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Dysregulation and the Vagus Nerve

The vagus nerve, also known as the tenth cranial nerve, is a crucial part of the body’s autonomic nervous system. It extends from the brainstem to various organs, including the heart, lungs, and digestive tract, and is responsible for regulating bodily functions such as heart rate, digestion, and the immune response.

In the context of trauma, the vagus nerve is important due to its role in the body’s stress response. It’s involved in what’s known as the polyvagal theory, which explains how the nervous system responds to stress and danger. According to this theory, the vagus nerve helps to regulate our emotional state and our fear response, playing a role in emotion regulation, social connection, and the body’s response to stress and trauma.

For those who have experienced trauma, the vagus nerve can become dysregulated, which can lead to a range of physical and psychological symptoms, setting off a danger response to our cells, sometimes referred to as CDR (Cell Danger Response) which is good when regulated, but not if the response becomes chronic. When dysregulation impairs vagal tone, it may contribute to feelings of anxiety, being constantly on edge, or feelings of numbness and disconnection from emotions.

Understanding the function of the vagus nerve and its importance in trauma can be essential for therapeutic approaches that aim to help individuals recover from traumatic experiences and improve their overall well-being.

The vagus nerve can become dysregulated by many things such as:
  • Previous Infections or Inflammation: Past infections or inflammatory conditions can affect the functioning of the vagus nerve, leading to dysregulation
  • Physical or Psychological Stress: Stress can impact the vagus nerve’s ability to regulate bodily functions properly
  • Neurological Conditions: Disorders such as epilepsy and Parkinson’s disease can cause vagus nerve dysfunction
  • Headache Disorders: Conditions like migraines and cluster headaches may be associated with vagal nerve dysregulation
  • Emotional Regulation Difficulties: Challenges in managing emotions can lead to a dysregulated vagus nerve, contributing to conditions like depression, anxiety, and PTSD

If the body doesn’t shift out of CDR as it should, it can lead to fatigue and illness, and affect the body’s ability to heal itself. With a chronic infection, people typically shift to a prolonged CDR state with low energy production.

Here are some issues that could be caused by a dysregulated Vagus Nerve:

Disruptions Caused by the Vagus Nerve:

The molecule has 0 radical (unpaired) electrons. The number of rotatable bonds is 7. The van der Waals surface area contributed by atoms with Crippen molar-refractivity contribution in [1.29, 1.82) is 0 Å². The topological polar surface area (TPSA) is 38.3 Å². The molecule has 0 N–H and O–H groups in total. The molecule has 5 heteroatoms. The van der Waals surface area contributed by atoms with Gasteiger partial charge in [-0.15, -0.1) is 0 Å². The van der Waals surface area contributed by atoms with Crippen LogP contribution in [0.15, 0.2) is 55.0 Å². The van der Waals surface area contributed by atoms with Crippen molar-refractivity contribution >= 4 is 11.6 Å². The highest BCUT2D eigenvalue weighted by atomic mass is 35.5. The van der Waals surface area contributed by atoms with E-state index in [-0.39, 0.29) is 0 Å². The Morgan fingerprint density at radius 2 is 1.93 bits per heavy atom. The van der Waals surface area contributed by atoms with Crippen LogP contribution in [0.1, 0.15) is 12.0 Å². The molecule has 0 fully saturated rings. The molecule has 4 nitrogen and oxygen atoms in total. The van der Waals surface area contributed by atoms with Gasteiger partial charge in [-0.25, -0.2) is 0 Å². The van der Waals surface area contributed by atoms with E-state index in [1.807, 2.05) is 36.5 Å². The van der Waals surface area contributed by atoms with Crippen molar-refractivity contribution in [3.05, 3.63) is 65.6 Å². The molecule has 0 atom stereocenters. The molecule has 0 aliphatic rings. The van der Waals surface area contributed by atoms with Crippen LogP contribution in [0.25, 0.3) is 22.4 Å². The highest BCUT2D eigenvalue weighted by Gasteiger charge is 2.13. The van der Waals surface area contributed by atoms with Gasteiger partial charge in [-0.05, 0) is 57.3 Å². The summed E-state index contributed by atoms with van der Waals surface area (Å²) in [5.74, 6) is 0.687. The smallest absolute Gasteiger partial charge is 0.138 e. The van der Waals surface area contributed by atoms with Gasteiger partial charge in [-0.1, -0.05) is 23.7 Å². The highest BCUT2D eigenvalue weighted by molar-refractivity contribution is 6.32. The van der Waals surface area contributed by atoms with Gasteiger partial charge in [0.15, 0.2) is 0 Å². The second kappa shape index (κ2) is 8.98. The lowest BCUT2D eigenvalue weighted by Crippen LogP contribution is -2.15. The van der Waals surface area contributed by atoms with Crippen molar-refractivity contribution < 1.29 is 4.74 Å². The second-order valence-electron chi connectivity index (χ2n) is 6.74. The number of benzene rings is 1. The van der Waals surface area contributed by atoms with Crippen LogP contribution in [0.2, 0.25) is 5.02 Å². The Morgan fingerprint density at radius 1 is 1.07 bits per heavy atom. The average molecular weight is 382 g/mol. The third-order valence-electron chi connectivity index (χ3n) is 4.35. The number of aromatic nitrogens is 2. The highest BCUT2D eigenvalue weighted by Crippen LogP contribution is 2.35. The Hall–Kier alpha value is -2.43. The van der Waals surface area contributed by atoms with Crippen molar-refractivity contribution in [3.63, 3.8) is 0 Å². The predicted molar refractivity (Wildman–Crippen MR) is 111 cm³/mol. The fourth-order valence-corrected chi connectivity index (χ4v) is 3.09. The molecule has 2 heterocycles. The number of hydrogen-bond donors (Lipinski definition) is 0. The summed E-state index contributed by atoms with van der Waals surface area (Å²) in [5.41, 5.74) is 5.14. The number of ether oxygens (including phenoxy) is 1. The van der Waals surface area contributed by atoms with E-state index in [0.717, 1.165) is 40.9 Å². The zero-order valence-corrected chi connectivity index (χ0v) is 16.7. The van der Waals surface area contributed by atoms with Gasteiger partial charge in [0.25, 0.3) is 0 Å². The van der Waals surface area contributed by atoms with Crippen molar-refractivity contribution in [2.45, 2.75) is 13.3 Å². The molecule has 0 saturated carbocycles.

• Gastroparesis: Delayed stomach emptying, leading to nausea and vomiting
  • Heart Rate Irregularities: Abnormal heart rhythms due to improper regulation of cardiac function
  • Anxiety and Depression: Dysregulation can affect mood and contribute to mental health disorders
  • Digestive Issues: Problems with digestion, including diarrhea or constipation
  • Vasovagal Syncope: Fainting spells caused by a sudden drop in heart rate and blood pressure
  • Chronic Inflammation: Poor vagal tone can lead to persistent inflammation in the body due to altered immune responses
  • Difficulty Swallowing: Disruption can cause issues with the muscles that manage swallowing
  • Voice Changes: Since the vagus nerve affects the voice box, damage can lead to hoarseness or loss of voice
  • Respiratory Problems: The nerve’s role in lung function can lead to breathing issues
  • Emotional Dysregulation: Difficulty in managing emotions, leading to heightened stress responses

When the ventral part of the vagus nerve is in full swing, you feel good. You feel happy and uplifted. You feel socially connected. You are in a state of well-being. In order to optimize your health, your job is to get the nervous system to shift to the rest, digest, and heal mode by stimulating the ventral vagus nerve, which will help fight chronic illness, reduce inflammation, and stimulate more healing functions.

How You Can Regulate the Vagus Nerve:
  • Deep Breathing: Slow, deep breathing can stimulate the vagus nerve and promote relaxation
  • Meditation: Practices like meditation can enhance vagal tone and reduce stress
  • Exercise: Regular physical activity, especially yoga, can improve vagal function
  • Cold Exposure: Brief exposure to cold, such as cold showers, can activate the vagus nerve
  • Singing and Humming: These activities can stimulate the nerve and improve mood
  • Intermittent fasting: It can provide many health benefits. Intermittent fasting can improve mitochondrial and cognitive function, and reduce the risk of diseases

  • Massage: Massaging certain areas, like the feet, can stimulate the vagus nerve
  • Laughter: A good laugh can be a stimulant for the vagus nerve
  • Gargling: Gargling with water activates muscles connected to the vagus nerve
  • Social Interaction: Engaging with others can improve vagal tone and emotional well-being

The vagus nerve manages key areas of well-being, including digestion, recovery, and rest. You may have cleared different obstacles along your health journey, such as removing toxins, heavy metals, mold and allergens, but if the vagus nerve is stuck in the wrong mode, it can block your progress as it does for many people. Need some guidance? Let me know.


I work with mid-life men and women who want to feel younger through improving their relationship to food, movement and mindfulness.

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